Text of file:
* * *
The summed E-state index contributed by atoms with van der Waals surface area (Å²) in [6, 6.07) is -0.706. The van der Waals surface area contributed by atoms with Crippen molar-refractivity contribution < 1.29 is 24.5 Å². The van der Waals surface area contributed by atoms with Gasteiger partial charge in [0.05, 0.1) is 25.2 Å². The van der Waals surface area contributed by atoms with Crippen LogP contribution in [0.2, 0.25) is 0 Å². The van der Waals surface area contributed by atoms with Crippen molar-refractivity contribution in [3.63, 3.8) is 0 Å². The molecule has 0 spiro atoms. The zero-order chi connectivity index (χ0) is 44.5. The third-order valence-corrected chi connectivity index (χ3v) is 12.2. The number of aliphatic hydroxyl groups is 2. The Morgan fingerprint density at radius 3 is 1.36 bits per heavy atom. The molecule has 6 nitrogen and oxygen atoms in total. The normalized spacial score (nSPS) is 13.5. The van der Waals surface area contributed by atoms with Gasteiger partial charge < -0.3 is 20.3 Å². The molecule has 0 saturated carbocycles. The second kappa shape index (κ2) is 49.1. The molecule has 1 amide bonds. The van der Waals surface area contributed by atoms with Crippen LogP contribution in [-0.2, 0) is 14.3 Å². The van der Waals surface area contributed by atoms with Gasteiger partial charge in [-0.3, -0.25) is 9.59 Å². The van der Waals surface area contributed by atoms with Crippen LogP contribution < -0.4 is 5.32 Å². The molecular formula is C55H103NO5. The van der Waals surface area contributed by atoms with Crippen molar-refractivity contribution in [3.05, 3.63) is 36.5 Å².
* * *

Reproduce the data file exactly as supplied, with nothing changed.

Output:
The summed E-state index contributed by atoms with van der Waals surface area (Å²) in [6, 6.07) is -0.706. The van der Waals surface area contributed by atoms with Crippen molar-refractivity contribution < 1.29 is 24.5 Å². The van der Waals surface area contributed by atoms with Gasteiger partial charge in [0.05, 0.1) is 25.2 Å². The van der Waals surface area contributed by atoms with Crippen LogP contribution in [0.2, 0.25) is 0 Å². The van der Waals surface area contributed by atoms with Crippen molar-refractivity contribution in [3.63, 3.8) is 0 Å². The molecule has 0 spiro atoms. The zero-order chi connectivity index (χ0) is 44.5. The third-order valence-corrected chi connectivity index (χ3v) is 12.2. The number of aliphatic hydroxyl groups is 2. The Morgan fingerprint density at radius 3 is 1.36 bits per heavy atom. The molecule has 6 nitrogen and oxygen atoms in total. The normalized spacial score (nSPS) is 13.5. The van der Waals surface area contributed by atoms with Gasteiger partial charge < -0.3 is 20.3 Å². The molecule has 0 saturated carbocycles. The second kappa shape index (κ2) is 49.1. The molecule has 1 amide bonds. The van der Waals surface area contributed by atoms with Crippen LogP contribution in [-0.2, 0) is 14.3 Å². The van der Waals surface area contributed by atoms with Gasteiger partial charge in [-0.3, -0.25) is 9.59 Å². The van der Waals surface area contributed by atoms with Crippen LogP contribution < -0.4 is 5.32 Å². The molecular formula is C55H103NO5. The van der Waals surface area contributed by atoms with Crippen molar-refractivity contribution in [3.05, 3.63) is 36.5 Å².